Constitutional Court Ruling: New Home Owners Are No Longer Liable For Historical Municipal Debt
The matter came before the High Court after various municipalities suspended, or refused to contract for the supply of, municipal services to the applicants’ properties. This was on the basis that the applicants, the new owners of municipal properties, owe the municipalities for municipal services rendered to these properties before transfer. In other words, the municipalities required the new owners to pay historical municipal debts.
The new owners complained that they faced darkness, having no electricity, and many other inhumane conditions because they bought property whose previous owners failed to meet their obligations to the municipality – and against whom the municipality failed to enforce its rights in fulfilment of its constitutional obligations.
The High Court found section 118(3) constitutionally invalid to the extent only that it has the effect of transferring to new owners, municipal debts incurred before transfer. The High Court found this to be an arbitrary deprivation of property in terms of the Constitution. It said that new owners of property are not liable for municipal debts incurred by previous owners. Therefore, municipalities may not sell the property in execution to recover the debt or refuse to supply municipal services because of outstanding historical debts.
The Constitutional Court had to determine whether section 118(3), properly interpreted, in fact means that, when a new owner takes transfer of a property, the property remains burdened with the debts a previous owner incurred. If the section was capable of an interpretation that did not impose constitutionally invalid consequences, the High Court’s declaration of constitutional invalidity would be unnecessary.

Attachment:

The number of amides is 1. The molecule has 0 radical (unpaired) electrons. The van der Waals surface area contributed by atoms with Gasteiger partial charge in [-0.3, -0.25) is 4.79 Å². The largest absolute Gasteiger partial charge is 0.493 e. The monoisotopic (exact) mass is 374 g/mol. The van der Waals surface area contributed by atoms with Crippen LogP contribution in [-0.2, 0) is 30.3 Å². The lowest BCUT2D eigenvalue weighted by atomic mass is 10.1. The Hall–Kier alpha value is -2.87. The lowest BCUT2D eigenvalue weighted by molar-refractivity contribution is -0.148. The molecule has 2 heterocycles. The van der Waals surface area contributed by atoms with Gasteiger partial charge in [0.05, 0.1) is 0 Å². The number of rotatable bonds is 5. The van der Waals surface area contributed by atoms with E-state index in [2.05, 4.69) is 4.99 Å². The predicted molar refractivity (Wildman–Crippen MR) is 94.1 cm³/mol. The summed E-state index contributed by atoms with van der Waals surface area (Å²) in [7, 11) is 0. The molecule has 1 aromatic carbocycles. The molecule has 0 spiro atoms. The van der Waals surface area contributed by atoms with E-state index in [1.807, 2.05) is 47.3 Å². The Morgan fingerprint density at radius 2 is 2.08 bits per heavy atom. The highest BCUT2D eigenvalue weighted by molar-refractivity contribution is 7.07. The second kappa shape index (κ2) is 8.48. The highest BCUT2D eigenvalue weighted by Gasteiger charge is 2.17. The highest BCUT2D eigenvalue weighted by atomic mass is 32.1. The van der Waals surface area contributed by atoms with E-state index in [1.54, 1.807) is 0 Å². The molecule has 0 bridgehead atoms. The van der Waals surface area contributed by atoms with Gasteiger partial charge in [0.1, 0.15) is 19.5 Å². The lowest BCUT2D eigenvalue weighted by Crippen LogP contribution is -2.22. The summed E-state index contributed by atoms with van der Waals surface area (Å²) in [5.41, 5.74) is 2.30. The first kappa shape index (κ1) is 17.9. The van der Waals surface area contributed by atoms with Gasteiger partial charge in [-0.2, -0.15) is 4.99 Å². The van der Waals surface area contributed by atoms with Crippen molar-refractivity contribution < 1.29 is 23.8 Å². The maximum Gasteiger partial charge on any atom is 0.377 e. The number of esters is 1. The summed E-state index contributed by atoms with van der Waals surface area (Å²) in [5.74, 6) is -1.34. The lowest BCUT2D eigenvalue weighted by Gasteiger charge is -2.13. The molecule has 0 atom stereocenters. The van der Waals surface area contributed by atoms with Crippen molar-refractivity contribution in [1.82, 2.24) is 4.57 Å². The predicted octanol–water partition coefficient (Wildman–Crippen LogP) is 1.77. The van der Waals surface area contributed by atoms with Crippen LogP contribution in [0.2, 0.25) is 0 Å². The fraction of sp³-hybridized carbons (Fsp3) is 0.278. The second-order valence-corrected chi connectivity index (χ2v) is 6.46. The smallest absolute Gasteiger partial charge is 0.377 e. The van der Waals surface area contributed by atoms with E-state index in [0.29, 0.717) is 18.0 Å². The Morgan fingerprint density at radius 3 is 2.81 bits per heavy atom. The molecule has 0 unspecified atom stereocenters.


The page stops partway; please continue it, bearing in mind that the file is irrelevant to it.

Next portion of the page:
The municipalities contended that a proper construction of section 118(3) was that the charge survives transfer. They argued that for municipalities to properly fulfil their constitutional duties of service delivery, in the greater good, they needed extraordinary debt collecting measures. This meant burdening new owners with the responsibility of historical debts.
The municipalities however conceded that nothing prevented them from enforcing their claims for historical debts against those who incurred them, namely the previous owners. The municipalities conceded further that their powers included interdicting any impending transfer to a new owner by obtaining an interdict against the old, indebted owner, until the debts were paid.
It was argued on behalf of the applicants that section 118(3) permitted arbitrary deprivation of not just the new owner’s property rights, but of real security rights the new owner confers on any mortgagee who extends a fresh loan on the security of the property post-transfer.
In a unanimous judgment, the Constitutional Court held that the provision is well capable of being interpreted so that the charge does not survive transfer to a new owner. The Court held that a mere statutory provision, without more, that a claim for a specified debt is a “charge” upon immovable property does not make that charge transmissible to successors in title of the property.
In the result, the Court held that, because section 118(3) can properly and reasonably be interpreted without constitutional objection, it is not necessary to confirm the High Court’s declaration of invalidity. For clarity, the Court, however, granted the applicants a declaration that the charge does not survive transfer.
In conclusion, new home owners can no longer be held liable for outstanding municipal debts incurred by previous owners and municipalities may not sell the property in execution to recover the debt or refuse to supply municipal services because thereof.
DANIËL VAN ZYL
ATTORNEY & CONVEYANCER
VAN ZYL KRUGER INC